Sheila Logan can often be found at Estacada events alongside a blue recycling bin.
Logan, who has been interested in ecology for most of her life, completed the Master Recycler program in 2012. She has since dedicated herself to sharing information about recycling and sustainability to the Estacada community.
"I have a really healthy interest in making sure we leave the environment and the planet in good shape for the next generation," she said. "I want to help people understand and work on that. It takes time and knowledge."
Logan signed up for the Master Recycler program because it seemed like a good way to share information and connect with others.
"I wanted to bring awareness to people on really important issues. I wanted to volunteer and give back to the community," she said.
The program, which rotates through local counties, is organized by Metro, the City of Portland, Clackamas County, Washington County, the Oregon Department of Environmental Quality and Recycling Advocates. Participants learn about sustainable consumption and production, toxins reduction, recycling and compost processing and equity in the environment, among other topics. The eight-week course will return to Clackamas County this spring, and Logan encouraged anyone interested in participating to do so. Registration for the program will be open through noon Thursday, March 1. Applications are available at www.masterrecycler.org.
Logan found the Master Recycling program to be a valuable experience.
"We learned a lot of very interesting things," she said. "I thought I knew (most information) about recycling, but I learned so much.'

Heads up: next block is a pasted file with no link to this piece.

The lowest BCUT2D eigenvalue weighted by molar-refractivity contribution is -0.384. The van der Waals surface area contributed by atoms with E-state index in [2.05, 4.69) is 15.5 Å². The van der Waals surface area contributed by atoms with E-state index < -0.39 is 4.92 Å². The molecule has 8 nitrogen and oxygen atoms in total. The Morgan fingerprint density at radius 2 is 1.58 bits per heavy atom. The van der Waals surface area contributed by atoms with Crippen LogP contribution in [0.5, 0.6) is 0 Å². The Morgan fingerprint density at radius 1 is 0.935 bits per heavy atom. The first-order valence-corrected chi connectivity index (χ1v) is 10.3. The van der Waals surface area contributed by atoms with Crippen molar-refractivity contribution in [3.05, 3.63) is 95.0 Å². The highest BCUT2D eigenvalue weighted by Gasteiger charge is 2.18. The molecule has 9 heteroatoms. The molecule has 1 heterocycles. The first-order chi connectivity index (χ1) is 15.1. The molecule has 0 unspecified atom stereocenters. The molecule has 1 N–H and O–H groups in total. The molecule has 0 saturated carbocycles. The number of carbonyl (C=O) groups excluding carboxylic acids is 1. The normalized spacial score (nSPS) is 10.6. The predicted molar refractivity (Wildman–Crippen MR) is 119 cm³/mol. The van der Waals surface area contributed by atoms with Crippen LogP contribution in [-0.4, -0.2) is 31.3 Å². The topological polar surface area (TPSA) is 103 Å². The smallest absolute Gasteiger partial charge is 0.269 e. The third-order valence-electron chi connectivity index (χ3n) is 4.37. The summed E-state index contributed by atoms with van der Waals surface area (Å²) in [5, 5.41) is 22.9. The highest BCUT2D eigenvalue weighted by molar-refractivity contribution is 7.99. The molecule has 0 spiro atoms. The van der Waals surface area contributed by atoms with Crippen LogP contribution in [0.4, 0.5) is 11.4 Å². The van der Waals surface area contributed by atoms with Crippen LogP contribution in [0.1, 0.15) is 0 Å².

There are approximately 1,600 graduates of the Master Recycler program across the Portland region. Those who have completed the program perform a variety of public outreach to help others learn about conserving natural resources, including giving presentations to the community and working at information booths during events. Last year, master recyclers volunteered for a total of 52,000 hours.
For Logan, one of the best parts about volunteering is coordinating recycling at events.
"I come in and help the organization put together a plan for recycling. I work with the vendors to see what they can recycle," she said. "I'm pretty dialed in to the Summer Celebration, just about anything that happens outside of Thriftway, the Whitewater Festival and the Best Dam Run."
Additionally, Logan is available to discuss recycling options with local businesses. She also set up a recycling system for bottles and cans at the Estacada Community Center.
Logan has been interested in environmental issues since she joined the Sierra Club at her high school.
"It was a lot of hiking and backpacking," she said. "I love being outdoors."
She then earned a degree in forest ecology from Oregon State University and worked at a plant ecologist for the U.S. Forest Service.
Logan said the master recycler course provided her with valuable knowledge about how recycling works around the world.
"There's a global perspective, and the importance of China on the recycling market," she continued. "We had been able to recycle a lot of plastic because it had been sold to China, but then China stopped (taking it). There are global perspectives and all the way down to the local level."
Logan noted there are several common misconceptions about the kind of items that can be recycled. For example, anything that is used to pack frozen foods is not recyclable. Additionally, plastic bags should not be put in curbside recycling bins.
"When it doubt, leave it out," she encouraged.
She added that, although recycling is valuable, there are also other ways to ensure that fewer items end up in landfills.
"With reduce, reuse, recycle — recycle is actually the third thing," she said. "Reduce buying things that you don't need to and watch the packaging in things. There are lots of ways to reuse things. Buy second hand, and fix things that are broken."
Logan enjoys sharing information about recycling and sustainability to the Estacada community.
"I really enjoy talking to people," she said. "People are willing and interested to know about it."
She added that most people are used to curbside recycling and recycling during events.
"If they go to an event and there's no recycling there, they'll tell me," she said.